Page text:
Library Perks for the Military

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Photo: Stadtbibliotheck in Stuttgart, Germany (image by Chelsea Bostelman)

Did You Know About These Library Perks for the Military?

Every April, libraries and library workers are celebrated during National Library Week. When is the last time you visited a library?

For good reason, books come to mind for most people when thinking of libraries. But beyond the tidy stacks of well-organized literature, you will find a bounty of digital resources, education programs, writing workshops, guest speakers, and those handy resources called librarians.

A librarian is an invaluable resource for tackling tough questions like:

  • Do I cite references in my scholarship essay?
  • Textbooks are so expensive! Can I borrow them from the library?
  • APA is changing from 6th to 7th edition – HELP!
  • How do I research my family history?
  • Can I check out resources to help me prepare for CLEP testing?

Librarians are information specialists. If they can’t answer your question (which they often can) they will know where to find answers for you. What’s even more impressive is that you usually don’t have to step foot into a library to ask for help or use library resources.

Most libraries have an Ask a Librarian chat feature that gives quick access to librarians and their wealth of knowledge from your home. Consulting with a librarian or using library programs help you research more efficiently and online resources are often available from home.

US Army MWR Libraries Free Online Resources

US Army MWR Libraries are an extensive network of 70 libraries, spanning 7 countries. These services are available to service members in any military branch, their families, Veterans, and DoD civilians. In addition to youth programs, book discussion groups, and computer labs, this library network offers tons of online resources.

Did you know you can read the Wall Street Journal, Chicago Tribune, and Los Angeles Times every day, for free from home?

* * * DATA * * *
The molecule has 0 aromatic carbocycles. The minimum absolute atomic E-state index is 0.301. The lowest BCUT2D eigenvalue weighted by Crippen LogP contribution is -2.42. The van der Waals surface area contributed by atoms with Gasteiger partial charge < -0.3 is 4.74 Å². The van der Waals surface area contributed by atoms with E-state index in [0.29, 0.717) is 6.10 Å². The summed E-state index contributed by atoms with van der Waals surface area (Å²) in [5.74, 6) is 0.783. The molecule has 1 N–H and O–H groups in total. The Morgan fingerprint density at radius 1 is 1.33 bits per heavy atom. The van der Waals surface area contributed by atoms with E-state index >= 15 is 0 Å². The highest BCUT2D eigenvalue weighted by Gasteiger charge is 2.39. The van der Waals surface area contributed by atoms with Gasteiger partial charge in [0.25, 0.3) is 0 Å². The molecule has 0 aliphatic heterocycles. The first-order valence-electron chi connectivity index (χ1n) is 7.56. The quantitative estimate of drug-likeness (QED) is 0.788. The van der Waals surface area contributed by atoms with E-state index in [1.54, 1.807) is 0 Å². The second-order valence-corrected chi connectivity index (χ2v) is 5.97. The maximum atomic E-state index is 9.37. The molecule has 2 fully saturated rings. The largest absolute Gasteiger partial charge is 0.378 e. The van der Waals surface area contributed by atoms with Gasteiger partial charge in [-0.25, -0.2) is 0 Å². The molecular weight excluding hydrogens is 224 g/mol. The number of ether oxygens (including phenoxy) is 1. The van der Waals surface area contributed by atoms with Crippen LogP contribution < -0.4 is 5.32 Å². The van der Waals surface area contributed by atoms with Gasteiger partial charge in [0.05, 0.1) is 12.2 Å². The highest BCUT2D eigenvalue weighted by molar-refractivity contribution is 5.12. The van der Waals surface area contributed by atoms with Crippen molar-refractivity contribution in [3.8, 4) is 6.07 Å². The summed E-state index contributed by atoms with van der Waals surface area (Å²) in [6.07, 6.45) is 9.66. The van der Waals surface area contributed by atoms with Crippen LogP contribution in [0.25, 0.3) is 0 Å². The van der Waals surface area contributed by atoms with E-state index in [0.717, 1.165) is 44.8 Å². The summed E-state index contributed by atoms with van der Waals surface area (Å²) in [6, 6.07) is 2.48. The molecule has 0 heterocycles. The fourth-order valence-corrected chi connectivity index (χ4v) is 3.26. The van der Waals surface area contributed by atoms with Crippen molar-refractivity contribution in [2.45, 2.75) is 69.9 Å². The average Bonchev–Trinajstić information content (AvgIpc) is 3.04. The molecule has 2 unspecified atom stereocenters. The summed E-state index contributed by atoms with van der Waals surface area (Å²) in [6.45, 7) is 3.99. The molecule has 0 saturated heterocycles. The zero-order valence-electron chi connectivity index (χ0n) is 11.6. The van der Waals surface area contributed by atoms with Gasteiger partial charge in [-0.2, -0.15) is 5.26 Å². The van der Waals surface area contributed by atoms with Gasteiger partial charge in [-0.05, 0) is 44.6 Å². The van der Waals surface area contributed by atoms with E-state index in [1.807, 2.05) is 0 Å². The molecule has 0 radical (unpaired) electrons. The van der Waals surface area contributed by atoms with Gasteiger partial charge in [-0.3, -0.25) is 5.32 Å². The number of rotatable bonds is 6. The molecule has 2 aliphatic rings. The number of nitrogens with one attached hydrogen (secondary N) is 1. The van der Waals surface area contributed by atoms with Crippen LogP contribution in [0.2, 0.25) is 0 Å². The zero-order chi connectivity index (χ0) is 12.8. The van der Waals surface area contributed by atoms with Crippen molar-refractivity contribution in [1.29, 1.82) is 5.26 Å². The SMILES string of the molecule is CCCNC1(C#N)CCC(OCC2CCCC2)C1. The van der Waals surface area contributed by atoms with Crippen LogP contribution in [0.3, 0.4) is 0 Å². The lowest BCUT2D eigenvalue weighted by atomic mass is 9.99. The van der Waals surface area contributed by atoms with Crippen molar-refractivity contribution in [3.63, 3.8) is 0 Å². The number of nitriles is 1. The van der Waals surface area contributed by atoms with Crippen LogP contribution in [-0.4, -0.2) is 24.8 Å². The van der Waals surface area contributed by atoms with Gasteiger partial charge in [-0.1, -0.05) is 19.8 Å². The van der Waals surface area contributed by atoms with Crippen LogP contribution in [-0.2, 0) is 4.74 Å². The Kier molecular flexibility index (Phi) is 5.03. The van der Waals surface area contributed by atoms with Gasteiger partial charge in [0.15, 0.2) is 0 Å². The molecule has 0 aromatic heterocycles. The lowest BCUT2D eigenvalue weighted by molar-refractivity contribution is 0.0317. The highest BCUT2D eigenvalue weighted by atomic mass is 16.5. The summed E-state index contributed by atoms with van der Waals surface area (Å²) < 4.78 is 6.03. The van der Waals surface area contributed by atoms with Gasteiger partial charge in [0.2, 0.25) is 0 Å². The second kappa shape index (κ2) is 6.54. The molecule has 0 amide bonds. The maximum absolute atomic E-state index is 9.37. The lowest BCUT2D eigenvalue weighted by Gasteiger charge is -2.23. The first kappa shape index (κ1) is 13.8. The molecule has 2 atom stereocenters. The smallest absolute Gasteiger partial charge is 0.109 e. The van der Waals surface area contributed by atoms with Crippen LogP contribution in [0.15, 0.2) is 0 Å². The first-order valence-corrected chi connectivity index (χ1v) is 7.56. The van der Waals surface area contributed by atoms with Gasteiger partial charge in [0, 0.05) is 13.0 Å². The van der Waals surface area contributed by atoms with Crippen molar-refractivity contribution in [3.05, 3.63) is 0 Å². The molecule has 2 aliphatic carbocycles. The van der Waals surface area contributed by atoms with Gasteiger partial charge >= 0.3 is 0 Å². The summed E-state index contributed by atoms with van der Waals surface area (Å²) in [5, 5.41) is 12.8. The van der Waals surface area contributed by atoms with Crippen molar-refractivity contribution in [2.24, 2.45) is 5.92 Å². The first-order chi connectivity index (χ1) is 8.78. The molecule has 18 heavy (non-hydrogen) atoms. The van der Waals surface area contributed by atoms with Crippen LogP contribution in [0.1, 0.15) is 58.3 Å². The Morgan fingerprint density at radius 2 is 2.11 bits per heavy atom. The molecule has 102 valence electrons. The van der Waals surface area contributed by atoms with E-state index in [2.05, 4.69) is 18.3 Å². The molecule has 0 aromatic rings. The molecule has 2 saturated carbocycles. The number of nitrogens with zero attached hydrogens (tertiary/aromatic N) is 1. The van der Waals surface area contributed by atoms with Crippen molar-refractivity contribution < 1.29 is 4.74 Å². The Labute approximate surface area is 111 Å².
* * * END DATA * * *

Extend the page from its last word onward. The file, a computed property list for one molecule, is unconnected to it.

Sprechen Sie Deutsch? If you want to learn German, you can do that too, for free, from home through MWR Library online resources.

Through US Army MWR Libraries, you have 24/7 access to:

  • Academic databases with peer-reviewed journals
  • Audiobooks for adults and children
  • Auto repair manuals and resources
  • Computer software tutorials
  • Digital language learning resources
  • E-books for adults and children
  • Family ancestry resources
  • Film and documentary databases
  • Investment tools
  • Magazines and newspapers
  • Military training resources
  • Online courses to learn software programs, yoga, photography, history, and health
  • Small business management resources
  • Test-prep resources for common tests like ASVAB, CLEP, ACT, and GRE
  • Transition resources
  • Tutoring resources

To Register, visit or contact your local MWR library. For those not in the Army, access is available through MilitaryOneSource and explained in the same registration link.

Careers in Library Science

If you enjoy research, information management, and navigating technology, a library career might be a good fit for you.

According to the American Library Association, libraries provide many job opportunities:

  • Pages keep libraries organized. They typically work part-time and make minimum wage.
  • Library Assistants perform clerical duties like checking materials in and out, collecting fines, and issuing library cards. They work part or full-time and make $8-15 per hour.
  • Librarians help people with research, make decisions about purchasing materials and can specialize in multiple areas. Often full-time positions, librarians hold various degrees and the average starting salary is approximately $40,000.
  • Library Managers and Directors are responsible for library operations including budgets, strategic planning, public relations, and ensuring compliance with laws. Salaries vary greatly depending on the size of the library.

Beyond community libraries, librarians can work in specialty areas like medical, museum, government, theological, or elementary school libraries.

Education Requirements for Librarians

Education requirements for library careers vary from state to state and also depend on the size of the library. A certificate, associate, bachelor, or master’s degree may be required, and most employers hire librarians who graduate from ALA-accredited programs.

CollegeRecon partner schools with 100% Online Library and Information Science Degrees:

 The List of Library Perks is Extensive

Celebrate National Library Week in April by tapping into the bounty of resources available to you and then enjoy these perks all year long!